When talk started emerging in 2012 that Marco Rubio would be a great Vice Presidential candidate, pundits pointed to his likability and conservative perspectives as great counterbalances to Mitt Romney. After he didn’t get tapped, talk instantly shifted to a Rubio Presidential run in 2016 should Romney fail.
He failed. Rubio rose. Taking someone’s bad advice, he started courting the Republican Establishment crowd and building up his moderate credibility by abandoning some of the Tea Party values that put him in the Senate in the first place. The Gang of Eight marked the first bad decision that made national news, but it was the biggest in a long string of poor decisions he’d made throughout his short political career. Since then, they’ve only gotten worse.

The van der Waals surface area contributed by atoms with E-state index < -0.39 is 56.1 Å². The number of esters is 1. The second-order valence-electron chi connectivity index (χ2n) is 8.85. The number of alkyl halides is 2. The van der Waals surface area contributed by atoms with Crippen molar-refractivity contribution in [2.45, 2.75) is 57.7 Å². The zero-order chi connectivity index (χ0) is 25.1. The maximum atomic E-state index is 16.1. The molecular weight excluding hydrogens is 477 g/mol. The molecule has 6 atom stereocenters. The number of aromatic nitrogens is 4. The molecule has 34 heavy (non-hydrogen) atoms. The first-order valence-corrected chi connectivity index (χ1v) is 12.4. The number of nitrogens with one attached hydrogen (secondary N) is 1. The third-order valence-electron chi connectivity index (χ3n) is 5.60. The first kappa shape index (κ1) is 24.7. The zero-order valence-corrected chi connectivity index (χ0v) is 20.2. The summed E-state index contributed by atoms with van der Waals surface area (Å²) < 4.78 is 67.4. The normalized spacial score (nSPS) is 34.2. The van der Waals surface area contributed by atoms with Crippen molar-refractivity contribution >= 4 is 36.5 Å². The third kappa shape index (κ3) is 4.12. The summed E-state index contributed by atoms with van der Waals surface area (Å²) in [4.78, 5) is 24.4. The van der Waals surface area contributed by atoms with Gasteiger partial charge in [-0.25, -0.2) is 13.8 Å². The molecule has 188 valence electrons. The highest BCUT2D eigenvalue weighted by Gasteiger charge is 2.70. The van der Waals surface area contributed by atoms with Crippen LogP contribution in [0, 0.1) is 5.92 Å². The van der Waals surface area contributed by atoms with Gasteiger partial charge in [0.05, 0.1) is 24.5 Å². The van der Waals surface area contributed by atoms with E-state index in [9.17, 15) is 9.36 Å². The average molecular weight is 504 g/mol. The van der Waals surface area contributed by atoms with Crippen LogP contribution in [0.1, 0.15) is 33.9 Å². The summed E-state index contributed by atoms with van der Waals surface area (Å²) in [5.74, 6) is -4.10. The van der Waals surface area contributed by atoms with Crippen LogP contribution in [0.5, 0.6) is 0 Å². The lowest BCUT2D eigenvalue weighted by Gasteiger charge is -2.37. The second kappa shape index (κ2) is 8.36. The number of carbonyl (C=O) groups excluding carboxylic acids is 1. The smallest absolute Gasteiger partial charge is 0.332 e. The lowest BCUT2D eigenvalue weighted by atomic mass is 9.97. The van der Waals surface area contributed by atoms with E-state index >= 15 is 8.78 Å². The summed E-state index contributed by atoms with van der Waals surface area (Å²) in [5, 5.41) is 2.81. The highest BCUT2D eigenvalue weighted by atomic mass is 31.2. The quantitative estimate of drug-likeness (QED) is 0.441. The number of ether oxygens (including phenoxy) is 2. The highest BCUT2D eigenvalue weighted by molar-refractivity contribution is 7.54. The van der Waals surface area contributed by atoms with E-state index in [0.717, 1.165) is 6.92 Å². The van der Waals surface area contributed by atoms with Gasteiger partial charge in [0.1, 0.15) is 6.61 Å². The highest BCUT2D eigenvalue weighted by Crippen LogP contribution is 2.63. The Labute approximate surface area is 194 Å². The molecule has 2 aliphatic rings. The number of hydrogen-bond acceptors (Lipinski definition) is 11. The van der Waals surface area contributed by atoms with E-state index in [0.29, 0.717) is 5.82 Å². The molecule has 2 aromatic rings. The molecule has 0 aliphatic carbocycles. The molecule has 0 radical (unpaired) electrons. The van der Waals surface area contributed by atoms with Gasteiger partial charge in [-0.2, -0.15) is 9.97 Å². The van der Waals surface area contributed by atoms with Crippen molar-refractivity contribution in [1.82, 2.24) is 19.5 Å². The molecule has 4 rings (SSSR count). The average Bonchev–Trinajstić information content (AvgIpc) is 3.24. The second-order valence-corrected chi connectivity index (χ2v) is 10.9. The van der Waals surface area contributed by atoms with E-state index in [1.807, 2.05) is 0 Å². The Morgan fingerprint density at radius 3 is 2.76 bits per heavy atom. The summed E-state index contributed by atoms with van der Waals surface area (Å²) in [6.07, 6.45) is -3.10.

As George Will puts it, he has a record of misjudgment:
Marco Rubio just ran straight into a buzz saw named George Will. This is Will at his best. https://t.co/mphYMV2L97
— Bernie King (@BernardKingIII) January 14, 2016
At the Fox Business GOP Debate, he had an opportunity to be the shining star, the emerging favorite for the Republican Establishment to rally behind and the counterpunching alternative to the two frontrunners, Donald Trump and Ted Cruz. It was a good night for Rubio, but not great. Again, poor decisions in spats with Chris Christie and Cruz kept him from having a transcendent performance.
— Michelle Malkin (@michellemalkin) January 15, 2016
— JD Rucker (@0boy) January 15, 2016
His record in the Senate has been abysmal. S-590 is a joke. Marco Rubio makes poor decisions because he decides from a perspective of political expediency rather than from true convictions that drive candidates like Trump, Christie, and Cruz.